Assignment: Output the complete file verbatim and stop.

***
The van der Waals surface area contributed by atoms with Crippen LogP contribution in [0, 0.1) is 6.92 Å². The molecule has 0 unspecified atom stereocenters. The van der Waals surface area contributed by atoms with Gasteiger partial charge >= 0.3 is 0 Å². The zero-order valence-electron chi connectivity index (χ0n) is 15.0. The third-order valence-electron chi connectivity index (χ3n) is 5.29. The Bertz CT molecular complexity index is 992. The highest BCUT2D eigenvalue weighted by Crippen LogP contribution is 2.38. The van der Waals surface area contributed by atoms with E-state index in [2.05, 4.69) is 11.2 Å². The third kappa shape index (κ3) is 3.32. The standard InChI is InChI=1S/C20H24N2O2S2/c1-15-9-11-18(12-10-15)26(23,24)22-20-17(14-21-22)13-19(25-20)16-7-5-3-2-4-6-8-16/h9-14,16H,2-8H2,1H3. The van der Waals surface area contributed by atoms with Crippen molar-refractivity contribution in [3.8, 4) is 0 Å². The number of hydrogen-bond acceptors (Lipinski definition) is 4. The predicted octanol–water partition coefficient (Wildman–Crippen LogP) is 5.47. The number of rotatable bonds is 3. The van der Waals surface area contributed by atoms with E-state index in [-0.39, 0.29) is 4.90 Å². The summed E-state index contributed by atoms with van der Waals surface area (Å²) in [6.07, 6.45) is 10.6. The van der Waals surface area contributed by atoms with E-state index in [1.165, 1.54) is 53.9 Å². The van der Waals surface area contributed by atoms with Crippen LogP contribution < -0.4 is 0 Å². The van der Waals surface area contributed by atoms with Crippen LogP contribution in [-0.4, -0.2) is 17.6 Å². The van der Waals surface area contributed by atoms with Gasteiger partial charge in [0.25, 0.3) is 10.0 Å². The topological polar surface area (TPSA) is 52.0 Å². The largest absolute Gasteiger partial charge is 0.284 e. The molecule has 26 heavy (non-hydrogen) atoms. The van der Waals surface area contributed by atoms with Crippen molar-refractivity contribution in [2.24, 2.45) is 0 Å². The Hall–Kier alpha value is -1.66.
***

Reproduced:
The van der Waals surface area contributed by atoms with Crippen LogP contribution in [0, 0.1) is 6.92 Å². The molecule has 0 unspecified atom stereocenters. The van der Waals surface area contributed by atoms with Gasteiger partial charge >= 0.3 is 0 Å². The zero-order valence-electron chi connectivity index (χ0n) is 15.0. The third-order valence-electron chi connectivity index (χ3n) is 5.29. The Bertz CT molecular complexity index is 992. The highest BCUT2D eigenvalue weighted by Crippen LogP contribution is 2.38. The van der Waals surface area contributed by atoms with E-state index in [2.05, 4.69) is 11.2 Å². The third kappa shape index (κ3) is 3.32. The standard InChI is InChI=1S/C20H24N2O2S2/c1-15-9-11-18(12-10-15)26(23,24)22-20-17(14-21-22)13-19(25-20)16-7-5-3-2-4-6-8-16/h9-14,16H,2-8H2,1H3. The van der Waals surface area contributed by atoms with Crippen molar-refractivity contribution in [3.8, 4) is 0 Å². The number of hydrogen-bond acceptors (Lipinski definition) is 4. The predicted octanol–water partition coefficient (Wildman–Crippen LogP) is 5.47. The number of rotatable bonds is 3. The van der Waals surface area contributed by atoms with E-state index in [-0.39, 0.29) is 4.90 Å². The summed E-state index contributed by atoms with van der Waals surface area (Å²) in [6.07, 6.45) is 10.6. The van der Waals surface area contributed by atoms with E-state index in [1.165, 1.54) is 53.9 Å². The van der Waals surface area contributed by atoms with Crippen LogP contribution < -0.4 is 0 Å². The van der Waals surface area contributed by atoms with Crippen LogP contribution in [-0.4, -0.2) is 17.6 Å². The van der Waals surface area contributed by atoms with Gasteiger partial charge in [0.25, 0.3) is 10.0 Å². The topological polar surface area (TPSA) is 52.0 Å². The largest absolute Gasteiger partial charge is 0.284 e. The molecule has 26 heavy (non-hydrogen) atoms. The van der Waals surface area contributed by atoms with Crippen molar-refractivity contribution in [2.24, 2.45) is 0 Å². The Hall–Kier alpha value is -1.66.